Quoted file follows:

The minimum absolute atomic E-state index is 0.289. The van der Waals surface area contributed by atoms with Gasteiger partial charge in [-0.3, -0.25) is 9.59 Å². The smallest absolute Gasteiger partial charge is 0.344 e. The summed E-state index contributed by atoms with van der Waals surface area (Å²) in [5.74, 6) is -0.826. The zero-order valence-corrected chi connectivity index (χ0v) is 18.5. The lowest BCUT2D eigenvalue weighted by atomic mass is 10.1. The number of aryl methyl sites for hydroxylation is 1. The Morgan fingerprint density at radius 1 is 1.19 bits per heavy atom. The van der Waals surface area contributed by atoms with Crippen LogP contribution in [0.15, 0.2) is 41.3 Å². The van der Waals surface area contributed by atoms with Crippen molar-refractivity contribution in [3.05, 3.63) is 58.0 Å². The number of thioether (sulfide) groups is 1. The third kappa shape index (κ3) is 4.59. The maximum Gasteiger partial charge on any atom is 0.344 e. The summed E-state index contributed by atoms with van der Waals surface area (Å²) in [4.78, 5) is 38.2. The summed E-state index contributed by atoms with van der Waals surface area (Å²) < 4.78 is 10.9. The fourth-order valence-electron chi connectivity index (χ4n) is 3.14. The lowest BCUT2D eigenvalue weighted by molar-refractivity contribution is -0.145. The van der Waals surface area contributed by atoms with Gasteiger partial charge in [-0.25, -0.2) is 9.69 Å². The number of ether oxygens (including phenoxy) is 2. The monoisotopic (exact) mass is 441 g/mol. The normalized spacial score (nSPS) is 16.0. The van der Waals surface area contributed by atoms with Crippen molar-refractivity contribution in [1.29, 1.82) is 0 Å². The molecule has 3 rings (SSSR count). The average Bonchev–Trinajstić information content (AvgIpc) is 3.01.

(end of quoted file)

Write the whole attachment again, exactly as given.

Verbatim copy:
The minimum absolute atomic E-state index is 0.289. The van der Waals surface area contributed by atoms with Gasteiger partial charge in [-0.3, -0.25) is 9.59 Å². The smallest absolute Gasteiger partial charge is 0.344 e. The summed E-state index contributed by atoms with van der Waals surface area (Å²) in [5.74, 6) is -0.826. The zero-order valence-corrected chi connectivity index (χ0v) is 18.5. The lowest BCUT2D eigenvalue weighted by atomic mass is 10.1. The number of aryl methyl sites for hydroxylation is 1. The Morgan fingerprint density at radius 1 is 1.19 bits per heavy atom. The van der Waals surface area contributed by atoms with Crippen LogP contribution in [0.15, 0.2) is 41.3 Å². The van der Waals surface area contributed by atoms with Crippen molar-refractivity contribution in [3.05, 3.63) is 58.0 Å². The number of thioether (sulfide) groups is 1. The third kappa shape index (κ3) is 4.59. The maximum Gasteiger partial charge on any atom is 0.344 e. The summed E-state index contributed by atoms with van der Waals surface area (Å²) in [4.78, 5) is 38.2. The summed E-state index contributed by atoms with van der Waals surface area (Å²) < 4.78 is 10.9. The fourth-order valence-electron chi connectivity index (χ4n) is 3.14. The lowest BCUT2D eigenvalue weighted by molar-refractivity contribution is -0.145. The van der Waals surface area contributed by atoms with Gasteiger partial charge in [-0.25, -0.2) is 9.69 Å². The number of ether oxygens (including phenoxy) is 2. The monoisotopic (exact) mass is 441 g/mol. The normalized spacial score (nSPS) is 16.0. The van der Waals surface area contributed by atoms with Crippen molar-refractivity contribution in [1.29, 1.82) is 0 Å². The molecule has 3 rings (SSSR count). The average Bonchev–Trinajstić information content (AvgIpc) is 3.01.